Crestwood Aldermen Discuss When and Where to Talk With Developers
Tim Trueblood proposed a discussion on private communications between aldermen and potential developers after multiple board members were conacted by Crestwood Court's redevelopers.
Some communications from a Centrum Properties representative sparked a discussion last week among Crestwood aldermen how they should address requests from developers to speak outside city hall walls.
The company has been before the board over the last several months in hopes they can introduce a revitalized development at Crestwood Court by the 2014 holiday season. While aldermen approved them as the mall’s developer last month, they have yet to give their recommendation to a specific proposal.
Ward II Alderman Tim Trueblood said he received a phone call from a Centrum representative before the board’s previous meeting, but ultimately decided he wasn’t comfortable that the communication was off the record.
“I don’t think I should be having a conversation with a potential vendor, developer, when city money’s involved,” Trueblood said.
During their last meeting Trueblood said he noticed the city received a bill indicating there had been conversations via phone and email with another alderman—which prompted him to request a discussion on the topic during Tuesday’s board meeting. Several other aldermen offered their views on interacting with potential developers
While Trueblood said he didn’t feel it was necessary for the board to draft any formal policy, he encouraged fellow aldermen to make sure that an attorney or city clerk was available to put communications on the record.
“It’s not a violation of sunshine law, it’s a violation of the trust, the transparency we wish to have as elected officials representing our citizens.”
“We have no idea what information is exchanged in those conversations or meetings that should have been, could have been shared with the public as well as the rest of the board,” he explained.
Ward I Alderman Mimi Duncan said she had participated in conversations, but didn’t realize it was an issue to another alderman.
“To do my due diligence I feel I have to talk to certain stakeholders,” Duncan said. She explained she prefers direct communication rather than receiving information “filtered through the mayor.”
Conversations with previous developers had not influenced her votes, she said. But she does consider them a part of her information-gathering process.
“I don’t think we should throw up another roadblock to development in this city that is crying for sales tax revenue,” she said, adding that the city didn’t have a city administrator or economic development staff in place to speak with potential businesses.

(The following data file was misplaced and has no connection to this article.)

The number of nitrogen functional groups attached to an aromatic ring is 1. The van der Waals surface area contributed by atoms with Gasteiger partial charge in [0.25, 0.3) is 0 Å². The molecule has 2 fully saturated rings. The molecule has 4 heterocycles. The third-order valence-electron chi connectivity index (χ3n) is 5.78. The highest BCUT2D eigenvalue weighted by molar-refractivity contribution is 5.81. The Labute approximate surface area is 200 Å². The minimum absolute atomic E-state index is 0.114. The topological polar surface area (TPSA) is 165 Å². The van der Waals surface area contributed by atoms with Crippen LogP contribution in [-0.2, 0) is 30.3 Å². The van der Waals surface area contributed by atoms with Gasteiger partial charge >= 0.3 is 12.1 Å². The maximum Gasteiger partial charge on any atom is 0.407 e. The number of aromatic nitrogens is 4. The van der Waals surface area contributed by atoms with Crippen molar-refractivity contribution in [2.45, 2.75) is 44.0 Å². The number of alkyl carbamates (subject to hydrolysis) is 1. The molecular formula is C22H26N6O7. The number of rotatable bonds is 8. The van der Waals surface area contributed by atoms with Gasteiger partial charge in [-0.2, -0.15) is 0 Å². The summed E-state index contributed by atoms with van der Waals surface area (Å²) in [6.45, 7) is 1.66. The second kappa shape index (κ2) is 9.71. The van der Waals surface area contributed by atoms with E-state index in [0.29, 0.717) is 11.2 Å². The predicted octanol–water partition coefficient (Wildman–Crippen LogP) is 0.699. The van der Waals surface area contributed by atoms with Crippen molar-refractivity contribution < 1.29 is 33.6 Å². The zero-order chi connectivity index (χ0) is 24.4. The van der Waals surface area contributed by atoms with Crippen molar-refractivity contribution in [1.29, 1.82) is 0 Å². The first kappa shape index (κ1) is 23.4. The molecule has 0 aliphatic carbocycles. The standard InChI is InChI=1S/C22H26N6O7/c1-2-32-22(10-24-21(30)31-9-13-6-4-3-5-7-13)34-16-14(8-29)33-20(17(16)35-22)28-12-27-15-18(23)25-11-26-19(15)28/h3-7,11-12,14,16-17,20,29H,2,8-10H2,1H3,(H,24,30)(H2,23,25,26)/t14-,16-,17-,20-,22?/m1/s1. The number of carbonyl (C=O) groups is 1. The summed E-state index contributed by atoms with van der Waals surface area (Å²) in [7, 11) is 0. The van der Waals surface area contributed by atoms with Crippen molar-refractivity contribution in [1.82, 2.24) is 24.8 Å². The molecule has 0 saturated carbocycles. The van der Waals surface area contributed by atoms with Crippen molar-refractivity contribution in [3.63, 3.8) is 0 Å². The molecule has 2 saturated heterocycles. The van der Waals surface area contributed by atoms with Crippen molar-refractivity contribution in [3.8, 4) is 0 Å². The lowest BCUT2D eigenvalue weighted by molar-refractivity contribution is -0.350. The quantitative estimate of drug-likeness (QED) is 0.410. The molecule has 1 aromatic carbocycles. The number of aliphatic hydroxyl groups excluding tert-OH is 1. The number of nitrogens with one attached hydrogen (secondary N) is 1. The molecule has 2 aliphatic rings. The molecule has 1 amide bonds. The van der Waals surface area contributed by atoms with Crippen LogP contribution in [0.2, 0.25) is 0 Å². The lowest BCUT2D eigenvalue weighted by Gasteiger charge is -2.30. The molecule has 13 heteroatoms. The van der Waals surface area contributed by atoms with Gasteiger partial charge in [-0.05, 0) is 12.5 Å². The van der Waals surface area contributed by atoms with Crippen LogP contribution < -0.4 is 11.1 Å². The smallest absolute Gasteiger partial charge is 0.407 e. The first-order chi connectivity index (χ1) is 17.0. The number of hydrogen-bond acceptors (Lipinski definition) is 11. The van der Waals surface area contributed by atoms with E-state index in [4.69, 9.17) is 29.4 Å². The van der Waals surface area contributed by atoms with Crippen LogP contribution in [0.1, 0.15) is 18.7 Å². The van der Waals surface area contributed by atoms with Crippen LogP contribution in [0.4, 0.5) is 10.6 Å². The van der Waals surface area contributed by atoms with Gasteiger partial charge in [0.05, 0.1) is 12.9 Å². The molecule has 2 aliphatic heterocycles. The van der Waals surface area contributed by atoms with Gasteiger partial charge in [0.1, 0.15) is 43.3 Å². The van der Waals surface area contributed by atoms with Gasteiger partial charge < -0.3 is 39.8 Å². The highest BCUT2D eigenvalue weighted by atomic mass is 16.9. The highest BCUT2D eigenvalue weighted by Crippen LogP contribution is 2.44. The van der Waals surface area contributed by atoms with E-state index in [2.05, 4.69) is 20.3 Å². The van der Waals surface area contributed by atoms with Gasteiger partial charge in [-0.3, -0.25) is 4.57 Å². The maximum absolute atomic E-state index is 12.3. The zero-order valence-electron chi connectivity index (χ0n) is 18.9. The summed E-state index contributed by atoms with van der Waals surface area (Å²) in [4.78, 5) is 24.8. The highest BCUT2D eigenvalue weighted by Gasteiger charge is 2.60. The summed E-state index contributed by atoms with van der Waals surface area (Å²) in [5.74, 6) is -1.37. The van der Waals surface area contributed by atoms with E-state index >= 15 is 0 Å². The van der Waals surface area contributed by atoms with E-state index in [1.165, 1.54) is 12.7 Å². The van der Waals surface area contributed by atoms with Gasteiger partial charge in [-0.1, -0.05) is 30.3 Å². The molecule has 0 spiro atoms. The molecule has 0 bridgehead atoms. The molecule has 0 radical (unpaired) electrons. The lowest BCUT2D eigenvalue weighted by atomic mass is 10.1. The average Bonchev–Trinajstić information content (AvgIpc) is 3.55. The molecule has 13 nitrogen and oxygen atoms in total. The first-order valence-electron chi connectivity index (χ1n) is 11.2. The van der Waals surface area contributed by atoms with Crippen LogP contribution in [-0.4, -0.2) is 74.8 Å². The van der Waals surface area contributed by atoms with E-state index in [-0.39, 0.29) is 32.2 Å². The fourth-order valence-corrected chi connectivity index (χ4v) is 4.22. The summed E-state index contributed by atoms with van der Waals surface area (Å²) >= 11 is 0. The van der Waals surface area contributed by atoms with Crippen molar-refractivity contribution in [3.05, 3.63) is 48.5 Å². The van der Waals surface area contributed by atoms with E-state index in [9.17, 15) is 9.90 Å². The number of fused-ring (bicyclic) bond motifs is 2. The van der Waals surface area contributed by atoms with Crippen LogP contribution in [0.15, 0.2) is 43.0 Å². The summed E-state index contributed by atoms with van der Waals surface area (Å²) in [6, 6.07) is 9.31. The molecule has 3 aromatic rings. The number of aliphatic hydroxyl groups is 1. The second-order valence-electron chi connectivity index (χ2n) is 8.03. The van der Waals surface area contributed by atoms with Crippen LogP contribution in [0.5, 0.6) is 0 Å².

Ward III Alderman Daniel Tennesson, who was credited for keeping the board’s conversations with Centrum going this fall, said he did not respond to two calls from the developers.
“I feel we have a responsibility to engage business and not to be difficult, but perhaps that’s at our individual risk,” he said.
Trueblood was not the only board member concerned by Centrum’s calls. Ward IV Alderman Paul Duchild said he sent a memo out last month after hearing the developer was contacting board members directly. “My issue’s not just with this specific developer, it would be with all vendors,” he explained.
He questioned whether they should specify to developers how they wish to be contacted.
“I think to some degree we have to act as a unit, as a board, and I think the best way to do that is transparently through Board of Aldermen meeting or work sessions,” Duchild said.
Ward II Alderman Bob Deutschmann suggested aldermen invite representatives of pending projects to speak in front of the whole board.
Ward IV Alderman John Foote said he’s had success gathering valuable information while keeping his end of conversation very ‘general.’
“I have the responsibility to treat the information and the conversations I have as confidential, and have the knowledge not to sell out the people that I represent. But I also have the right to represent my constituency, and to ask questions,” he said. “Somewhere along the line we’re supposed to have a certain percentage of trust, and I think at times you should use your good judgment.”
Duncan stood by her actions.
“If my constituents don’t like what I’m doing, they have the option to not vote for me,” she said.